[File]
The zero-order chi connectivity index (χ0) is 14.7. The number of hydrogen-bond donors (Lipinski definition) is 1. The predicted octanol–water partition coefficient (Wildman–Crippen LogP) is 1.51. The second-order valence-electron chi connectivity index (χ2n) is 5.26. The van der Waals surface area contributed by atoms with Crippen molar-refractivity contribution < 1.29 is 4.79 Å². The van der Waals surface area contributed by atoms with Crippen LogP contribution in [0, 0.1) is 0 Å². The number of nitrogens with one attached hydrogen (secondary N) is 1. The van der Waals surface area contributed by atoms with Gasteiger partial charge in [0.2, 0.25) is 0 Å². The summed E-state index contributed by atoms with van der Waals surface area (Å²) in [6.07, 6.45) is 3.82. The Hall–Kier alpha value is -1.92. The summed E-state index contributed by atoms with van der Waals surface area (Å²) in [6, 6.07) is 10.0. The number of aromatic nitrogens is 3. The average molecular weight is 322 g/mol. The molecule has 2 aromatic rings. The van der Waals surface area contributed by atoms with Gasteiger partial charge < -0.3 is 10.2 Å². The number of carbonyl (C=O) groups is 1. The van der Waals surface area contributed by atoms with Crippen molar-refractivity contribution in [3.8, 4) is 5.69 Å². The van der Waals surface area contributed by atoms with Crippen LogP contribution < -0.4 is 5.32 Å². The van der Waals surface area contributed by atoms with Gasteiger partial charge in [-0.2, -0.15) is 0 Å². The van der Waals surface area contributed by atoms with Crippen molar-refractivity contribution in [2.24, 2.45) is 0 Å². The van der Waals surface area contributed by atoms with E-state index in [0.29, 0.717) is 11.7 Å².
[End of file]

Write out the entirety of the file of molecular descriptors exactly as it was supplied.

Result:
The zero-order chi connectivity index (χ0) is 14.7. The number of hydrogen-bond donors (Lipinski definition) is 1. The predicted octanol–water partition coefficient (Wildman–Crippen LogP) is 1.51. The second-order valence-electron chi connectivity index (χ2n) is 5.26. The van der Waals surface area contributed by atoms with Crippen molar-refractivity contribution < 1.29 is 4.79 Å². The van der Waals surface area contributed by atoms with Crippen LogP contribution in [0, 0.1) is 0 Å². The number of nitrogens with one attached hydrogen (secondary N) is 1. The van der Waals surface area contributed by atoms with Gasteiger partial charge in [0.2, 0.25) is 0 Å². The summed E-state index contributed by atoms with van der Waals surface area (Å²) in [6.07, 6.45) is 3.82. The Hall–Kier alpha value is -1.92. The summed E-state index contributed by atoms with van der Waals surface area (Å²) in [6, 6.07) is 10.0. The number of aromatic nitrogens is 3. The average molecular weight is 322 g/mol. The molecule has 2 aromatic rings. The van der Waals surface area contributed by atoms with Gasteiger partial charge < -0.3 is 10.2 Å². The number of carbonyl (C=O) groups is 1. The van der Waals surface area contributed by atoms with Crippen molar-refractivity contribution in [3.8, 4) is 5.69 Å². The van der Waals surface area contributed by atoms with Crippen LogP contribution < -0.4 is 5.32 Å². The van der Waals surface area contributed by atoms with Gasteiger partial charge in [-0.2, -0.15) is 0 Å². The van der Waals surface area contributed by atoms with Crippen molar-refractivity contribution in [2.24, 2.45) is 0 Å². The van der Waals surface area contributed by atoms with E-state index in [0.29, 0.717) is 11.7 Å².